“Let me know.”
Daniel glanced at Novon again, centering on the other man’s green square panels. Past Novon a huge crane, holding itself stable with little vernier puffs of compressed air, fitted giant plates into position for welding crews.
A touch to a pressure plate brought the processor keyboard to life. The letters on the keys glowed red; the numbers, yellow. Dan turned on readout display, checked the printer to see that it was turned off. He entered Novon’s message into the processor’s in-buffer, read the sentence back from red lettering, then hit the controls for translate, from, tapped in the code for English, hit to, coded Esperanto, hit read, then execute.
The machine didn’t make any sound. Dan provided that in his imagination, summoning up the clicks and chuckles of a spaceborne computer center from fifteen or twenty years before, from some television show seen in the living room of his parents’ house on Steiner Street in San Francisco, or a big-screen spectacle at the Northpoint.
The readout display flashed a meaningless jumble of red letters and yellow numbers.
Dan wiped the entire procedure from the machine and started over, carefully double-checking each step, muttering log entries via his suit-mike.
Again he hit execute and again the readout flashed a senseless garble of yellows and reds. He tried to wipe the sweat from his eyes, batted his waldo-hand against his helmet, cursed vehemently and leaned against the absorption pad inside the helmet. At least that worked the way it was supposed to. It was almost as good as wiping your forehead with a big old bandana.
“How did it work?” Novon’s voice crackled inside Daniel’s helmet.
Dan flashed a glance at the Israeli worker. “Terrible. I’m going to pull this damned processor and work on it in the shuttle. If I can’t fix it there, I’ll have to take it back to Palo Alto and fix it. Or more likely, just throw the damned thing away and have ’em send up another.”
“Must be sunspots.”
Daniel looked at the sun, his helmet polarizing and darkening to shut out the blinding glare and actinic rays that would otherwise damage his retinas. “You kidding?”
Novon paused before answering. Daniel waited, holding himself steady with one hand on the processor cover plate. “I don’t know,” Novon finally said. “I thought I was kidding, but if solar flares can knock out video transmissions—”
“Oh, they can glitch up computers all right! That’s not even a question, Avram. I didn’t know there’d been any unusual solar activity, is all.”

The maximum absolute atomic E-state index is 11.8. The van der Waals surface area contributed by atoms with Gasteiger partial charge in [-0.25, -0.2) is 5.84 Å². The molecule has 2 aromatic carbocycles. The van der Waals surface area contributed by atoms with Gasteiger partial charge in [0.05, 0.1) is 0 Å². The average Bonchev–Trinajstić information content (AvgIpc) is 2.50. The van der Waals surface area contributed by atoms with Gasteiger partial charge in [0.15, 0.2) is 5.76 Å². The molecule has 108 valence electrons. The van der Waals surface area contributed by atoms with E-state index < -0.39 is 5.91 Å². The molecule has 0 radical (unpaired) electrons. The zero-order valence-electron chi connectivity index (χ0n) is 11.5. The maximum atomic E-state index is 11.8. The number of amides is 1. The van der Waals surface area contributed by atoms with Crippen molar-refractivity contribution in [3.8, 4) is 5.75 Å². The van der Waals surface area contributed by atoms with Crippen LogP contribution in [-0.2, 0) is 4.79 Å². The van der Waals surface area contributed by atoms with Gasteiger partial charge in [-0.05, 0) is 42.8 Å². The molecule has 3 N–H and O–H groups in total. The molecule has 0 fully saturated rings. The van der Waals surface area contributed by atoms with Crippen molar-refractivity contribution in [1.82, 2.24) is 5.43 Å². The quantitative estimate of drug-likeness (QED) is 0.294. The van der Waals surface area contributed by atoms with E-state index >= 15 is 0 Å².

“Oh, yeah. That’s part of the rush on this scope. We want to study the corona—the visual astronomy gang does, that is. Nothing naked-eye visible, but there’s been a little extra activity lately and they’re pretty excited.”
“Swell. Is anything going on now?”
Beyond Novon, the sun glowed unchangingly.
“Now?” Daniel could see Novon shift his position to cast a brief look at the sun, then turn back. “Well, at 150,000,000 kilometers—”
“You know what I mean. Anything happen up there eight minutes ago, that would be glitching my circuits now?”
“Can’t tell. But it’s been going like this for a while.”
Daniel cursed again. “I don’t know why they never tell me anything. Maybe nobody knows how to put things together. That’s probably the cause of all this mess, and I’m up here, they’re spending a fortune on me, using up shuttle space; all they need to do is wait for the flares to die down. Or just shield these processors better, the way we’re always begging them to do.”
“What are you griping about, Dan? Don’t like the bucks?”
“I like ’em fine. And my family can really use a little extra money. Kids are expensive.”
“But it’s still a waste.” He glared angrily at the processor, tapped a message into the keyboard and waited for the display that would contain the machine’s response. “Look, Avram, I’m going to run some more diagnostics anyhow, just to make sure. I wouldn’t want to go home and start bitching about inadequate shielding and solar flares causing all the trouble we’ve had up here, and then find out that some assembler slipped in a module backwards to start with and that’s been the trouble all the while.”
“Yeah. I’d better get back to this tube anyhow. Don’t want Cris chewing on me for dogging on the job.”
Dan squinted at the sun as if he could have seen the causes of his problems crawling across its face, then turned back to the keyboard. “How many kilometers to Venus, Jack?” he whispered to himself. “Nov shmoz ka pop. Ask a silly question.”
He reached into his service kit and extracted a read-only memory chip containing a diagnostic program. He slipped it into place on the processor, hit read, waited for the machine to blink its completion signal back to him—it took the readout lights longer to glow into legibility than it took the machine to absorb and store the program from the ROM chip—and hit execute.